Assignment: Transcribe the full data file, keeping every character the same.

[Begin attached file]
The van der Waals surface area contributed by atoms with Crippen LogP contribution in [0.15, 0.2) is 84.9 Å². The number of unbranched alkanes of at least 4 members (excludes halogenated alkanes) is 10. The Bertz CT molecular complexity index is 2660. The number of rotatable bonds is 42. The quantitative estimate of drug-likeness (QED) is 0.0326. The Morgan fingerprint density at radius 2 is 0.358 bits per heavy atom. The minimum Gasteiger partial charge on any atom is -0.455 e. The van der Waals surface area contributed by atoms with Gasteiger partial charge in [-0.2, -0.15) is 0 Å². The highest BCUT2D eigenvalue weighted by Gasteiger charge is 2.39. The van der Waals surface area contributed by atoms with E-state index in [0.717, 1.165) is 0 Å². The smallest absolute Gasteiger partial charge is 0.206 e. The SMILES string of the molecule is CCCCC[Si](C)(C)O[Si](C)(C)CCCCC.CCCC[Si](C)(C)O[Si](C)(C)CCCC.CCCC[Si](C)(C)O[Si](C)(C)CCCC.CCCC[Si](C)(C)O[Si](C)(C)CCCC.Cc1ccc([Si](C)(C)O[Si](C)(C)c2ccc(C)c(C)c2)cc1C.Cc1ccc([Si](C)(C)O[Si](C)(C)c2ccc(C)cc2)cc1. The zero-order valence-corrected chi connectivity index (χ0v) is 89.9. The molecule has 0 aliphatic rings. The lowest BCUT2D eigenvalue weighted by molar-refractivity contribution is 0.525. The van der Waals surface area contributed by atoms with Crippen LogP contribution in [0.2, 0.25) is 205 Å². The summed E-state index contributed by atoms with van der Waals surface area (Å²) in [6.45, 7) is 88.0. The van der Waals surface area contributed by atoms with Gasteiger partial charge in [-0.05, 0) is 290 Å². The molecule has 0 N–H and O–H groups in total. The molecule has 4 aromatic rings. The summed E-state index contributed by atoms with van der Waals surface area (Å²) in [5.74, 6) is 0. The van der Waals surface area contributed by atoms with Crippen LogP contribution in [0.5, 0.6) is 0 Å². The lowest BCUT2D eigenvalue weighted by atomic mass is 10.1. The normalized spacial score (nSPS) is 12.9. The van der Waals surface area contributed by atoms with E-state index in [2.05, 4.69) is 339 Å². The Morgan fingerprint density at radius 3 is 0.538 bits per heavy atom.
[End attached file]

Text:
The van der Waals surface area contributed by atoms with Crippen LogP contribution in [0.15, 0.2) is 84.9 Å². The number of unbranched alkanes of at least 4 members (excludes halogenated alkanes) is 10. The Bertz CT molecular complexity index is 2660. The number of rotatable bonds is 42. The quantitative estimate of drug-likeness (QED) is 0.0326. The Morgan fingerprint density at radius 2 is 0.358 bits per heavy atom. The minimum Gasteiger partial charge on any atom is -0.455 e. The van der Waals surface area contributed by atoms with Gasteiger partial charge in [-0.2, -0.15) is 0 Å². The highest BCUT2D eigenvalue weighted by Gasteiger charge is 2.39. The van der Waals surface area contributed by atoms with E-state index in [0.717, 1.165) is 0 Å². The smallest absolute Gasteiger partial charge is 0.206 e. The SMILES string of the molecule is CCCCC[Si](C)(C)O[Si](C)(C)CCCCC.CCCC[Si](C)(C)O[Si](C)(C)CCCC.CCCC[Si](C)(C)O[Si](C)(C)CCCC.CCCC[Si](C)(C)O[Si](C)(C)CCCC.Cc1ccc([Si](C)(C)O[Si](C)(C)c2ccc(C)c(C)c2)cc1C.Cc1ccc([Si](C)(C)O[Si](C)(C)c2ccc(C)cc2)cc1. The zero-order valence-corrected chi connectivity index (χ0v) is 89.9. The molecule has 0 aliphatic rings. The lowest BCUT2D eigenvalue weighted by molar-refractivity contribution is 0.525. The van der Waals surface area contributed by atoms with Crippen LogP contribution in [0.2, 0.25) is 205 Å². The summed E-state index contributed by atoms with van der Waals surface area (Å²) in [6.45, 7) is 88.0. The van der Waals surface area contributed by atoms with Gasteiger partial charge in [-0.05, 0) is 290 Å². The molecule has 0 N–H and O–H groups in total. The molecule has 4 aromatic rings. The summed E-state index contributed by atoms with van der Waals surface area (Å²) in [5.74, 6) is 0. The van der Waals surface area contributed by atoms with Crippen LogP contribution in [0.5, 0.6) is 0 Å². The lowest BCUT2D eigenvalue weighted by atomic mass is 10.1. The normalized spacial score (nSPS) is 12.9. The van der Waals surface area contributed by atoms with E-state index in [2.05, 4.69) is 339 Å². The Morgan fingerprint density at radius 3 is 0.538 bits per heavy atom.